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tsturm



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PostPosted: Mon Oct 04, 2021 6:50 pm    Post subject: Reply with quote

johnr wrote:

3) That this is a big lie, in other words, reefnetters (my friends and occasionally me) are liars. I don't like being called a liar at any time and certainly when it's not to my face and on a public forum.


Hatchery fish are not wild fish in any way shape or form. Selling Wild Caught Salmon as Wild Salmon is B/S!
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johnr



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PostPosted: Mon Oct 04, 2021 7:13 pm    Post subject: Reply with quote

tsturm wrote:
johnr wrote:

3) That this is a big lie, in other words, reefnetters (my friends and occasionally me) are liars. I don't like being called a liar at any time and certainly when it's not to my face and on a public forum.


Hatchery fish are not wild fish in any way shape or form. Selling Wild Caught Salmon as Wild Salmon is B/S!
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You won't get any argument from me that wild run salmon are different that hatchery salmon. But, my friend's reef net operation does not make any attempt to market wild caught salmon as wild salmon. They don't market the salmon at all. They just sell the catch to the tender at a ridiculously low price, prices that haven't changed in decades, and it likely ends up at Bellingham Cold Storage.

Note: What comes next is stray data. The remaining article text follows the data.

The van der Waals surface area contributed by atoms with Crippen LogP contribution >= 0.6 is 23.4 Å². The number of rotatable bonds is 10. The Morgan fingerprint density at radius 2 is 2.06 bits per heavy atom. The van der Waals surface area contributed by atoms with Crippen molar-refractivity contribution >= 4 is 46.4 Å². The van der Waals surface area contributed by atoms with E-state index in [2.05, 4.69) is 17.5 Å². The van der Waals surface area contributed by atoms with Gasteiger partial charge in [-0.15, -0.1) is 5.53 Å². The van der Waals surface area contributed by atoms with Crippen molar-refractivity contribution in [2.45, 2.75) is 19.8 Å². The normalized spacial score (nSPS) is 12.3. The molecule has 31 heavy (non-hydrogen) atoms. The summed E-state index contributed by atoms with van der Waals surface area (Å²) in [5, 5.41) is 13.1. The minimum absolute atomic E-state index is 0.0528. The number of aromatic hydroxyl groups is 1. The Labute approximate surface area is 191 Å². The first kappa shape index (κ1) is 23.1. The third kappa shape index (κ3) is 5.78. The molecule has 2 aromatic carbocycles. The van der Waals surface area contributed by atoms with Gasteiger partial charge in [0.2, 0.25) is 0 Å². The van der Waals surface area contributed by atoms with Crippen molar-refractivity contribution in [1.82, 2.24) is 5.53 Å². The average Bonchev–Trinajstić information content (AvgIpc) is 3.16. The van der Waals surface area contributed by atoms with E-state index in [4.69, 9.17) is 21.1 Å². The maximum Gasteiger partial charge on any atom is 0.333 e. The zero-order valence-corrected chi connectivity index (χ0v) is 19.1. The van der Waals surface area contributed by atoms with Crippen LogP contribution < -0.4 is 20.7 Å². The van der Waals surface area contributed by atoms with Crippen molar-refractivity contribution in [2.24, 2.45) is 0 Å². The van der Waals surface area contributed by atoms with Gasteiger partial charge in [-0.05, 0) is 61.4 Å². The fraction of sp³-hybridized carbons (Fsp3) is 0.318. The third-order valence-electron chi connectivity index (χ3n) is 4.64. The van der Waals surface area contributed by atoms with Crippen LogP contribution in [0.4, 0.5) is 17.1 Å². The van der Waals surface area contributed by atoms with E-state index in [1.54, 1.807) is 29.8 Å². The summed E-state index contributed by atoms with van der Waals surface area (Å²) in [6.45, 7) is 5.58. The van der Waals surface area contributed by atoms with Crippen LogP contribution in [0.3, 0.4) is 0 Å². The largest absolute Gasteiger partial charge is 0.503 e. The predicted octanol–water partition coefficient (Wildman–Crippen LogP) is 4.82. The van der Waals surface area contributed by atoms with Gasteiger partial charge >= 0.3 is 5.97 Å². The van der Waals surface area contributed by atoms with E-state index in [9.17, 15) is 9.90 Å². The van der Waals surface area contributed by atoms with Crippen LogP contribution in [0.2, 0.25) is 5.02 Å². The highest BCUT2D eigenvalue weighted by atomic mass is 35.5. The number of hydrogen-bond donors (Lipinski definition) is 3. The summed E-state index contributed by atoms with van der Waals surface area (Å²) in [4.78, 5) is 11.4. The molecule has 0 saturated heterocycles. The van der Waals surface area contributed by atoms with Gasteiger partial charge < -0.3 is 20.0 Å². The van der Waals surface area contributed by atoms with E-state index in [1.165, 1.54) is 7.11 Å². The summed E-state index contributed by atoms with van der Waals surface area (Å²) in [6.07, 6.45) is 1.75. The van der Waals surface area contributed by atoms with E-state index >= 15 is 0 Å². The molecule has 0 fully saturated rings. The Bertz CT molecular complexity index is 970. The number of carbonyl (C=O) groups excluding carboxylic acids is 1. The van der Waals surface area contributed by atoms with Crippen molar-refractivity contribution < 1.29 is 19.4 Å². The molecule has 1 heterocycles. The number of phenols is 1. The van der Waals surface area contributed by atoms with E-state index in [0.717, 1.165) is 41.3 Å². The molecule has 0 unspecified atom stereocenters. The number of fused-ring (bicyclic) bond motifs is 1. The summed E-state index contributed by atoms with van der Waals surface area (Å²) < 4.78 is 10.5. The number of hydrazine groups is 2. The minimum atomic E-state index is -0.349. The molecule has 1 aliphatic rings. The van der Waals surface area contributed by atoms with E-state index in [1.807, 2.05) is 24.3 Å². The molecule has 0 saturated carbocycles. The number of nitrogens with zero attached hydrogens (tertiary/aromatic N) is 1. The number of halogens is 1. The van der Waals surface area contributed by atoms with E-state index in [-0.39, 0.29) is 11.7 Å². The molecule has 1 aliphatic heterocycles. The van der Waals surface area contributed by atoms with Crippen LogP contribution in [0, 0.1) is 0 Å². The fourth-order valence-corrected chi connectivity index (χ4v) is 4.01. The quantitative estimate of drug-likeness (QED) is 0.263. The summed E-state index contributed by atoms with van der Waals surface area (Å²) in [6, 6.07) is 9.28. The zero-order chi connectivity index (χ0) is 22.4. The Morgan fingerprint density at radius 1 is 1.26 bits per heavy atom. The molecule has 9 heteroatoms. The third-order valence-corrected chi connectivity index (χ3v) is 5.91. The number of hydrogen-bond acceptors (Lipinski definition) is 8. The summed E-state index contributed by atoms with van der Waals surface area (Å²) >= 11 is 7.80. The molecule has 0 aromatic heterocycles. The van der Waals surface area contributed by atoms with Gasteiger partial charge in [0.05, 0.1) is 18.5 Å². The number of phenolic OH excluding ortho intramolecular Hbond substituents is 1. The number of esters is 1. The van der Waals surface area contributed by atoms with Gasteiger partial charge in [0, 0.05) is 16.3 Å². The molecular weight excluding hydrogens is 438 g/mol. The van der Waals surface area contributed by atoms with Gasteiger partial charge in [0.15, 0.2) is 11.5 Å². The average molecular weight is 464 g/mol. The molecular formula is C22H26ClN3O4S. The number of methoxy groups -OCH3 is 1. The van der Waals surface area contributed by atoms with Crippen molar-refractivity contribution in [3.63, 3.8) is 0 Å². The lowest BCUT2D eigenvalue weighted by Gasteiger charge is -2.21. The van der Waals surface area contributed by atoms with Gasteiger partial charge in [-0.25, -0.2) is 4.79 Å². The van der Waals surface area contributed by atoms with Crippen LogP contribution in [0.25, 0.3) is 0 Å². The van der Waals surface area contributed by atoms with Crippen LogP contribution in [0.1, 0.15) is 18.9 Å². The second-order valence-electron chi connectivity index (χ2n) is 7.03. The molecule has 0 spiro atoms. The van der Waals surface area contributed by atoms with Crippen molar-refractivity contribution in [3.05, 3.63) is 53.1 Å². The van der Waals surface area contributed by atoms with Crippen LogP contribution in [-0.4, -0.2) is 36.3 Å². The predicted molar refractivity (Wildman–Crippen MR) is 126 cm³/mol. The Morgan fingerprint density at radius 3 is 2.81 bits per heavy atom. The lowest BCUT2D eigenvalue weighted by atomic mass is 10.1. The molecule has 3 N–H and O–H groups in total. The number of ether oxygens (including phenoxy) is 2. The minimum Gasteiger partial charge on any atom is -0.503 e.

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NORO LIM



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PostPosted: Mon Oct 04, 2021 7:48 pm    Post subject: Reply with quote

tsturm wrote:
johnr wrote:

3) That this is a big lie, in other words, reefnetters (my friends and occasionally me) are liars. I don't like being called a liar at any time and certainly when it's not to my face and on a public forum.


Hatchery fish are not wild fish in any way shape or form. Selling Wild Caught Salmon as Wild Salmon is B/S!
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Not trying to stir things up. Just looking for clarity on an interesting subject.

1. Who is claiming that "wild-caught" salmon are "wild" salmon? I don't see anyone saying that hatchery fish are wild. I see one poster saying that it's a lie to say that hatchery fish are wild? Have I missed something?